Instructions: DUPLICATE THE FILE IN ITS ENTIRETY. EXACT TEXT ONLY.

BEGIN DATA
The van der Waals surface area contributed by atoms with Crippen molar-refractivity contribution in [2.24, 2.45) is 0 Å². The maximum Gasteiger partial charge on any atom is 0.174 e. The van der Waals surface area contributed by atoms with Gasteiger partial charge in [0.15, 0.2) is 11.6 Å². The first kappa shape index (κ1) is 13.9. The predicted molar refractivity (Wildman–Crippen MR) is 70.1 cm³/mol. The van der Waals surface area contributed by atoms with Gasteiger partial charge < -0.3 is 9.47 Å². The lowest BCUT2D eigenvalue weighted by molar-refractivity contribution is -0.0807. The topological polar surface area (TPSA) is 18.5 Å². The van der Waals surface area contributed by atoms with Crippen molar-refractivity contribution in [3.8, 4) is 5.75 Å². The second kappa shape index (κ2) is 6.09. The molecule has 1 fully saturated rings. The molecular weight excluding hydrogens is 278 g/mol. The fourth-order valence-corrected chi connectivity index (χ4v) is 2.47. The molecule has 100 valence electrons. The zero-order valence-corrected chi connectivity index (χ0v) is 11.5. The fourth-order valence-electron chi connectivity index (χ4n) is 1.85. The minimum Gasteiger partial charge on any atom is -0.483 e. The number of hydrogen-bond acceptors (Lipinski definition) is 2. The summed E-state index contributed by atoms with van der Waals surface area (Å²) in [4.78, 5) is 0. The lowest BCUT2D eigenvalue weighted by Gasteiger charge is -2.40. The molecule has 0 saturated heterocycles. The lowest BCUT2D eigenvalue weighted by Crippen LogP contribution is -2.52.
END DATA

The van der Waals surface area contributed by atoms with Crippen molar-refractivity contribution in [2.24, 2.45) is 0 Å². The maximum Gasteiger partial charge on any atom is 0.174 e. The van der Waals surface area contributed by atoms with Gasteiger partial charge in [0.15, 0.2) is 11.6 Å². The first kappa shape index (κ1) is 13.9. The predicted molar refractivity (Wildman–Crippen MR) is 70.1 cm³/mol. The van der Waals surface area contributed by atoms with Gasteiger partial charge < -0.3 is 9.47 Å². The lowest BCUT2D eigenvalue weighted by molar-refractivity contribution is -0.0807. The topological polar surface area (TPSA) is 18.5 Å². The van der Waals surface area contributed by atoms with Crippen molar-refractivity contribution in [3.8, 4) is 5.75 Å². The second kappa shape index (κ2) is 6.09. The molecule has 1 fully saturated rings. The molecular weight excluding hydrogens is 278 g/mol. The fourth-order valence-corrected chi connectivity index (χ4v) is 2.47. The molecule has 100 valence electrons. The zero-order valence-corrected chi connectivity index (χ0v) is 11.5. The fourth-order valence-electron chi connectivity index (χ4n) is 1.85. The minimum Gasteiger partial charge on any atom is -0.483 e. The number of hydrogen-bond acceptors (Lipinski definition) is 2. The summed E-state index contributed by atoms with van der Waals surface area (Å²) in [4.78, 5) is 0. The lowest BCUT2D eigenvalue weighted by Gasteiger charge is -2.40. The molecule has 0 saturated heterocycles. The lowest BCUT2D eigenvalue weighted by Crippen LogP contribution is -2.52.